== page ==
Avoid Japan’s economic fate

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Avoid Japan’s economic fate

Kim Dong-ho

The author is an editorial writer of the JoongAng Ilbo.

Japan’s economy is contracting decisively. It was not imagined that the economy would do this poorly when the country lost the No. 2 position to China in 2010. Its per capita GDP has become smaller than Taiwan’s and nearly on par with Korea’s. According to the International Monetary Fund, Korea’s per capita GDP was estimated at $33,590 and Japan’s at $34,360 for this year.

Japan’s scorecard based on the purchasing power parity (PPP) after currency conversion and elimination of price differences looks even worse.

Taiwan and Korea’s PPP exceed $50,000, whereas Japan has yet to reach the threshold. In wages, Korea has also become richer since 2015 as income has stagnated in Japan over the past 30 years.

In 2020, Korea’s average wage reached $41,960 based on the exchange rate at the time while Japan’s average wage was $38,515, according to data from the Organization for Economic Cooperation and Development (OECD).

Japan’s downfall has been triggered by so-called Abenomics — the economic policy under the late prime minister Shinzo Abe — which was composed of an aggressive fiscal stimulus, monetary easing and structural reforms. Abenomics brought some positive results as stock prices doubled and employment nearly approached the perfect level.

Female participation increased through government efforts to improve their employment and childcare environment. The birthrate has been rising since 2015.
But Tokyo’s ultra-loose monetary policy has made Japanese poorer. The country’s policy was influenced by the heterodox dubbed the Modern Monetary Theory (MMT), which supposes sovereign monetary countries like the United States, Britain, Japan and Canada are not constrained in government spending as they can print as much money as they need. Today, Japan is experiencing inflation of 3 percent, beyond the 2 percent target for the first time in 40 years after decades of deflation.

Housing prices in Tokyo have jumped nearly 50 percent over the last eight years. Japan’s economy peaked out from 1990 from an explosive bubble burst, and it could shake from another bust, albeit in a less staggering scale, from the government’s loose currency policy over the last eight years.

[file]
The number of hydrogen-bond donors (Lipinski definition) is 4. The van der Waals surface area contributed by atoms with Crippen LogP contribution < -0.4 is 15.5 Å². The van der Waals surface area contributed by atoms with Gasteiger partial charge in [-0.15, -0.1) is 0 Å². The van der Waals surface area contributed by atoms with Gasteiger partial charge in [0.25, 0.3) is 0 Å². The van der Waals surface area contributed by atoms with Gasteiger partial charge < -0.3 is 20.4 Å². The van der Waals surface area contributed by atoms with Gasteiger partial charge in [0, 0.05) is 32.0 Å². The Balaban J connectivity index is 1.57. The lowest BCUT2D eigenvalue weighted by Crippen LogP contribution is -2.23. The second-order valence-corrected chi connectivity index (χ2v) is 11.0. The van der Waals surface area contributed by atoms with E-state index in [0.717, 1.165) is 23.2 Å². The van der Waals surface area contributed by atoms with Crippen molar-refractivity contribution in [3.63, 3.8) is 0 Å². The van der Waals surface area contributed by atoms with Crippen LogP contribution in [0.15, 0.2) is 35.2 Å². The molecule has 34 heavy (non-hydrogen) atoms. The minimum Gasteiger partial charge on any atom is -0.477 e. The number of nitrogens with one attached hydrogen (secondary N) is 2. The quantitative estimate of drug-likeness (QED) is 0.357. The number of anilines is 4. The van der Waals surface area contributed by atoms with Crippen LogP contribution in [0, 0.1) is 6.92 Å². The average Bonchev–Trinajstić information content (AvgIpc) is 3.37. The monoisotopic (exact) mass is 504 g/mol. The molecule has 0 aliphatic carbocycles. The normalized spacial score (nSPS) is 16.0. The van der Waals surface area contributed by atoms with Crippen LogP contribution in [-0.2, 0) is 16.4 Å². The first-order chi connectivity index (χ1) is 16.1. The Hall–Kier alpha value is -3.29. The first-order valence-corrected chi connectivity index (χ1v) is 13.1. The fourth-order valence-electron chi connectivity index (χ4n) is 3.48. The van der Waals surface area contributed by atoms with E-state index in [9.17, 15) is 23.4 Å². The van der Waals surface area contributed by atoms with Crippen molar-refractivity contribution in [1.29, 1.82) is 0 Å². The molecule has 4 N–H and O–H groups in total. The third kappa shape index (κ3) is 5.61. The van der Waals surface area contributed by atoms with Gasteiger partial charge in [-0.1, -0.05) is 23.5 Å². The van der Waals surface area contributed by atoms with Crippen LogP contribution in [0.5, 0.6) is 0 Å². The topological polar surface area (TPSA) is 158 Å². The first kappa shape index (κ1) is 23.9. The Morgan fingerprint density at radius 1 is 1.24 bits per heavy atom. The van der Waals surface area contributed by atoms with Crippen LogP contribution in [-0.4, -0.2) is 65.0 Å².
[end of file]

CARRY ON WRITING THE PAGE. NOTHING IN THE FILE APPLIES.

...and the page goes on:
The harm mostly went to the working class. If not for the super-rich, few can afford to live in Tokyo now. According to the Nikkei Shimbun, population in 23 districts in Tokyo shrank for the first time in 26 years to 13.27 million as of January.

A citizen told the newspaper that he had moved out of Tokyo to Tochigi Prefecture in the northern Kanto region for better living conditions. A Yokohama citizen noted that living in Tokyo has become a privilege for a select few rich people. He said some residential units are expensive in Yokohama too.

Japan in the 1960s threatened the U.S. economy with its 100 million population in the middle or higher income class. But it is on a down trend now. The Japanese yen has been crashing. The fundamental cause can be found in loose spending that went to sustaining of zombie companies instead of enhancing competitiveness through innovation and labor and education reforms. There is no lasting magic in economic policy. Aging population also has devitalized the economy.

Korea is walking down the same path of doom. It only talks of addressing low birthrate and rapid aging, anti-business policies and reforms on labor and education fields. Half of global unicorn enterprises cannot do business in Korea.

Japan is going all-out to rebuild its once glorious chip industry. But in Korea, a bill to defend its chip supremacy is only gathering dust in the National Assembly as the Democratic Party, which holds a supermajority in the legislature, oppose it citing a “favoritism for large companies.”

Korea must act fast if it really wants to avoid the unfortunate path of Japan.
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